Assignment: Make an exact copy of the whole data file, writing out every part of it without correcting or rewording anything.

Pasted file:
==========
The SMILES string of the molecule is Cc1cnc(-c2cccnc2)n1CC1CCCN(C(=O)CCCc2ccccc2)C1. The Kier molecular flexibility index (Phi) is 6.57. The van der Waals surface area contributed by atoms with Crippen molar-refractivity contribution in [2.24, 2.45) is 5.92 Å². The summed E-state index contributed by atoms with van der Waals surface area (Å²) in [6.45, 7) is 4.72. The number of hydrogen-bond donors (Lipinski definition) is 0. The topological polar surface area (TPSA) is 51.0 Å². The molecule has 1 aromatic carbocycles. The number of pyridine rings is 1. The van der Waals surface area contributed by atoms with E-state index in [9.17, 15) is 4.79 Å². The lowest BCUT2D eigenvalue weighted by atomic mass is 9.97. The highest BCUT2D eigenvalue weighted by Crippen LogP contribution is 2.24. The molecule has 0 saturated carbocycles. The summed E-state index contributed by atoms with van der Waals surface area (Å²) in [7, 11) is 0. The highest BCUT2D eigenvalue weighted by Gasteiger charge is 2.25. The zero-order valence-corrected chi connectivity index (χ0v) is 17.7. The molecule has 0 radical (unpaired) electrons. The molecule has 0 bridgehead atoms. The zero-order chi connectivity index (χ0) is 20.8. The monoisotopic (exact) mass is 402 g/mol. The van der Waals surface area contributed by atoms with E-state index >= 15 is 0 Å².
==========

The SMILES string of the molecule is Cc1cnc(-c2cccnc2)n1CC1CCCN(C(=O)CCCc2ccccc2)C1. The Kier molecular flexibility index (Phi) is 6.57. The van der Waals surface area contributed by atoms with Crippen molar-refractivity contribution in [2.24, 2.45) is 5.92 Å². The summed E-state index contributed by atoms with van der Waals surface area (Å²) in [6.45, 7) is 4.72. The number of hydrogen-bond donors (Lipinski definition) is 0. The topological polar surface area (TPSA) is 51.0 Å². The molecule has 1 aromatic carbocycles. The number of pyridine rings is 1. The van der Waals surface area contributed by atoms with E-state index in [9.17, 15) is 4.79 Å². The lowest BCUT2D eigenvalue weighted by atomic mass is 9.97. The highest BCUT2D eigenvalue weighted by Crippen LogP contribution is 2.24. The molecule has 0 saturated carbocycles. The summed E-state index contributed by atoms with van der Waals surface area (Å²) in [7, 11) is 0. The highest BCUT2D eigenvalue weighted by Gasteiger charge is 2.25. The zero-order valence-corrected chi connectivity index (χ0v) is 17.7. The molecule has 0 radical (unpaired) electrons. The molecule has 0 bridgehead atoms. The zero-order chi connectivity index (χ0) is 20.8. The monoisotopic (exact) mass is 402 g/mol. The van der Waals surface area contributed by atoms with E-state index >= 15 is 0 Å².